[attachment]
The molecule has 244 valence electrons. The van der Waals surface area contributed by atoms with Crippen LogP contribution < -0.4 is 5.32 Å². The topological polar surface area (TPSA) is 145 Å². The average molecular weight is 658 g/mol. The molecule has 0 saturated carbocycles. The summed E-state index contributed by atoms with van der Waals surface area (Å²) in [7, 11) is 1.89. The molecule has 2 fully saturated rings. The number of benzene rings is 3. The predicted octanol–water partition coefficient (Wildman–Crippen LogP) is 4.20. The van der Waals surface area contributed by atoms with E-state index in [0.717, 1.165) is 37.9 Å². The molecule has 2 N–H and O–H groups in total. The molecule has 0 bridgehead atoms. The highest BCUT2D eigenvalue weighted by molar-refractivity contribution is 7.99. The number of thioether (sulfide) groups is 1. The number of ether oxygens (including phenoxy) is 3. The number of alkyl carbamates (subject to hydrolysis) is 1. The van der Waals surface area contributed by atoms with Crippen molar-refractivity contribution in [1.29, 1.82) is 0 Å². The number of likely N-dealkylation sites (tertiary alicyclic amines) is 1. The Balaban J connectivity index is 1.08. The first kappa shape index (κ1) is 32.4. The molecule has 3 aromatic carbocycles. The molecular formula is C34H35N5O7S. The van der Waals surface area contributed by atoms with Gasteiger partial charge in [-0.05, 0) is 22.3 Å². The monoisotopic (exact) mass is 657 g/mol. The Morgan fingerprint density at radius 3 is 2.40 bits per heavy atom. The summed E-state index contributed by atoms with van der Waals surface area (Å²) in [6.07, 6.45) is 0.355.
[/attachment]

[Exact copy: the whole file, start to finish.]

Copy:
The molecule has 244 valence electrons. The van der Waals surface area contributed by atoms with Crippen LogP contribution < -0.4 is 5.32 Å². The topological polar surface area (TPSA) is 145 Å². The average molecular weight is 658 g/mol. The molecule has 0 saturated carbocycles. The summed E-state index contributed by atoms with van der Waals surface area (Å²) in [7, 11) is 1.89. The molecule has 2 fully saturated rings. The number of benzene rings is 3. The predicted octanol–water partition coefficient (Wildman–Crippen LogP) is 4.20. The van der Waals surface area contributed by atoms with E-state index in [0.717, 1.165) is 37.9 Å². The molecule has 2 N–H and O–H groups in total. The molecule has 0 bridgehead atoms. The highest BCUT2D eigenvalue weighted by molar-refractivity contribution is 7.99. The number of thioether (sulfide) groups is 1. The number of ether oxygens (including phenoxy) is 3. The number of alkyl carbamates (subject to hydrolysis) is 1. The van der Waals surface area contributed by atoms with Crippen molar-refractivity contribution in [1.29, 1.82) is 0 Å². The number of likely N-dealkylation sites (tertiary alicyclic amines) is 1. The Balaban J connectivity index is 1.08. The first kappa shape index (κ1) is 32.4. The molecule has 3 aromatic carbocycles. The molecular formula is C34H35N5O7S. The van der Waals surface area contributed by atoms with Gasteiger partial charge in [-0.05, 0) is 22.3 Å². The monoisotopic (exact) mass is 657 g/mol. The Morgan fingerprint density at radius 3 is 2.40 bits per heavy atom. The summed E-state index contributed by atoms with van der Waals surface area (Å²) in [6.07, 6.45) is 0.355.